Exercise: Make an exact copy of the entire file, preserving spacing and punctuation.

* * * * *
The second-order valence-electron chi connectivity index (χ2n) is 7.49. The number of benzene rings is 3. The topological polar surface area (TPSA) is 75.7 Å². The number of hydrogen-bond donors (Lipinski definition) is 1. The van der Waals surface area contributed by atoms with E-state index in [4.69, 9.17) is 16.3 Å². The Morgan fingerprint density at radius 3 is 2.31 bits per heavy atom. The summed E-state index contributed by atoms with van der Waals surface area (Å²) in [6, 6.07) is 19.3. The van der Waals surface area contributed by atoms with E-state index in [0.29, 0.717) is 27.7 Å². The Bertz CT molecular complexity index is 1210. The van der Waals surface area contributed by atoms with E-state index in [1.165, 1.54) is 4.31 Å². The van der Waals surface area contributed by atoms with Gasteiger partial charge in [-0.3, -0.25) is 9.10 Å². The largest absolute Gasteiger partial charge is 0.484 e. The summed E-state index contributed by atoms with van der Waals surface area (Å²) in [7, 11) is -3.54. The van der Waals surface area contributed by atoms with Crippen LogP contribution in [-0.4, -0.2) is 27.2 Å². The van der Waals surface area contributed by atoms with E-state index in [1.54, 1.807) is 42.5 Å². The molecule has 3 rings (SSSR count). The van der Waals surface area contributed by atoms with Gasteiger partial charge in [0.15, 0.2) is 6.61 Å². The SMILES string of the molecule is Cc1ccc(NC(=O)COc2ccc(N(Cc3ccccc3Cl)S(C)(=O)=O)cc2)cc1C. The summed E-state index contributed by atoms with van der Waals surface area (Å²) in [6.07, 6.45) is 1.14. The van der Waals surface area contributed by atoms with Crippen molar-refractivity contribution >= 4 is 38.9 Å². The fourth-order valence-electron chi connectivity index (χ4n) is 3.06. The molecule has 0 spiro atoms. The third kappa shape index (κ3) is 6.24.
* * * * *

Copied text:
The second-order valence-electron chi connectivity index (χ2n) is 7.49. The number of benzene rings is 3. The topological polar surface area (TPSA) is 75.7 Å². The number of hydrogen-bond donors (Lipinski definition) is 1. The van der Waals surface area contributed by atoms with E-state index in [4.69, 9.17) is 16.3 Å². The Morgan fingerprint density at radius 3 is 2.31 bits per heavy atom. The summed E-state index contributed by atoms with van der Waals surface area (Å²) in [6, 6.07) is 19.3. The van der Waals surface area contributed by atoms with E-state index in [0.29, 0.717) is 27.7 Å². The Bertz CT molecular complexity index is 1210. The van der Waals surface area contributed by atoms with E-state index in [1.165, 1.54) is 4.31 Å². The van der Waals surface area contributed by atoms with Gasteiger partial charge in [-0.3, -0.25) is 9.10 Å². The largest absolute Gasteiger partial charge is 0.484 e. The summed E-state index contributed by atoms with van der Waals surface area (Å²) in [7, 11) is -3.54. The van der Waals surface area contributed by atoms with Crippen LogP contribution in [-0.4, -0.2) is 27.2 Å². The van der Waals surface area contributed by atoms with E-state index in [1.54, 1.807) is 42.5 Å². The molecule has 3 rings (SSSR count). The van der Waals surface area contributed by atoms with Gasteiger partial charge in [0.15, 0.2) is 6.61 Å². The SMILES string of the molecule is Cc1ccc(NC(=O)COc2ccc(N(Cc3ccccc3Cl)S(C)(=O)=O)cc2)cc1C. The summed E-state index contributed by atoms with van der Waals surface area (Å²) in [6.07, 6.45) is 1.14. The van der Waals surface area contributed by atoms with Crippen molar-refractivity contribution >= 4 is 38.9 Å². The fourth-order valence-electron chi connectivity index (χ4n) is 3.06. The molecule has 0 spiro atoms. The third kappa shape index (κ3) is 6.24.